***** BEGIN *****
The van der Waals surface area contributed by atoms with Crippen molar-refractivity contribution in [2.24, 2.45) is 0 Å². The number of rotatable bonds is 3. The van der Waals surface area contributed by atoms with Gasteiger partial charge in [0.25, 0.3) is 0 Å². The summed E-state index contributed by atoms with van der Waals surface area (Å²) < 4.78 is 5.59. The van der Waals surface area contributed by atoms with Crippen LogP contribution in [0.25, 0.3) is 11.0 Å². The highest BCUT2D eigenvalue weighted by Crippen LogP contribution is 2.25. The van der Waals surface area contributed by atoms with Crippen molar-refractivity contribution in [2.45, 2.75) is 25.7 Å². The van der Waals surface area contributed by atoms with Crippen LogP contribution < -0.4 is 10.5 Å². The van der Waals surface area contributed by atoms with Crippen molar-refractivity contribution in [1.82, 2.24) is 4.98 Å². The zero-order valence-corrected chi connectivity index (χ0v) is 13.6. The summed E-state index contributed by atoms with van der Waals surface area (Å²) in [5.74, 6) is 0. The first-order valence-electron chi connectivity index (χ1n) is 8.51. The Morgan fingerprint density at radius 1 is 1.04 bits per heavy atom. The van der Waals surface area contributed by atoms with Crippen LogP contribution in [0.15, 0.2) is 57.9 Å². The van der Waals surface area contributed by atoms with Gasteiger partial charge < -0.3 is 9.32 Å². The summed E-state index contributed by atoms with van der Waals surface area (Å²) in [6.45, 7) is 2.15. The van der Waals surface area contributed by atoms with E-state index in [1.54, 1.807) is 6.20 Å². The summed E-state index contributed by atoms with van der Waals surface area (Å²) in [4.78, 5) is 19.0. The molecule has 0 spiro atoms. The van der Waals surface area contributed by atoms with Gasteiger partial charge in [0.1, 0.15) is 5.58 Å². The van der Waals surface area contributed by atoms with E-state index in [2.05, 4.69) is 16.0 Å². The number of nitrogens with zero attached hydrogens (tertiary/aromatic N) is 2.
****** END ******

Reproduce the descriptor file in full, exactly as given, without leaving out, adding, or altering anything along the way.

The van der Waals surface area contributed by atoms with Crippen molar-refractivity contribution in [2.24, 2.45) is 0 Å². The number of rotatable bonds is 3. The van der Waals surface area contributed by atoms with Gasteiger partial charge in [0.25, 0.3) is 0 Å². The summed E-state index contributed by atoms with van der Waals surface area (Å²) < 4.78 is 5.59. The van der Waals surface area contributed by atoms with Crippen LogP contribution in [0.25, 0.3) is 11.0 Å². The highest BCUT2D eigenvalue weighted by Crippen LogP contribution is 2.25. The van der Waals surface area contributed by atoms with Crippen molar-refractivity contribution in [2.45, 2.75) is 25.7 Å². The van der Waals surface area contributed by atoms with Crippen LogP contribution < -0.4 is 10.5 Å². The van der Waals surface area contributed by atoms with Crippen molar-refractivity contribution in [1.82, 2.24) is 4.98 Å². The zero-order valence-corrected chi connectivity index (χ0v) is 13.6. The summed E-state index contributed by atoms with van der Waals surface area (Å²) in [5.74, 6) is 0. The first-order valence-electron chi connectivity index (χ1n) is 8.51. The Morgan fingerprint density at radius 1 is 1.04 bits per heavy atom. The van der Waals surface area contributed by atoms with Crippen LogP contribution in [0.15, 0.2) is 57.9 Å². The van der Waals surface area contributed by atoms with Gasteiger partial charge < -0.3 is 9.32 Å². The summed E-state index contributed by atoms with van der Waals surface area (Å²) in [6.45, 7) is 2.15. The van der Waals surface area contributed by atoms with E-state index in [1.54, 1.807) is 6.20 Å². The summed E-state index contributed by atoms with van der Waals surface area (Å²) in [4.78, 5) is 19.0. The molecule has 0 spiro atoms. The van der Waals surface area contributed by atoms with Gasteiger partial charge in [0.1, 0.15) is 5.58 Å². The van der Waals surface area contributed by atoms with E-state index in [2.05, 4.69) is 16.0 Å². The number of nitrogens with zero attached hydrogens (tertiary/aromatic N) is 2.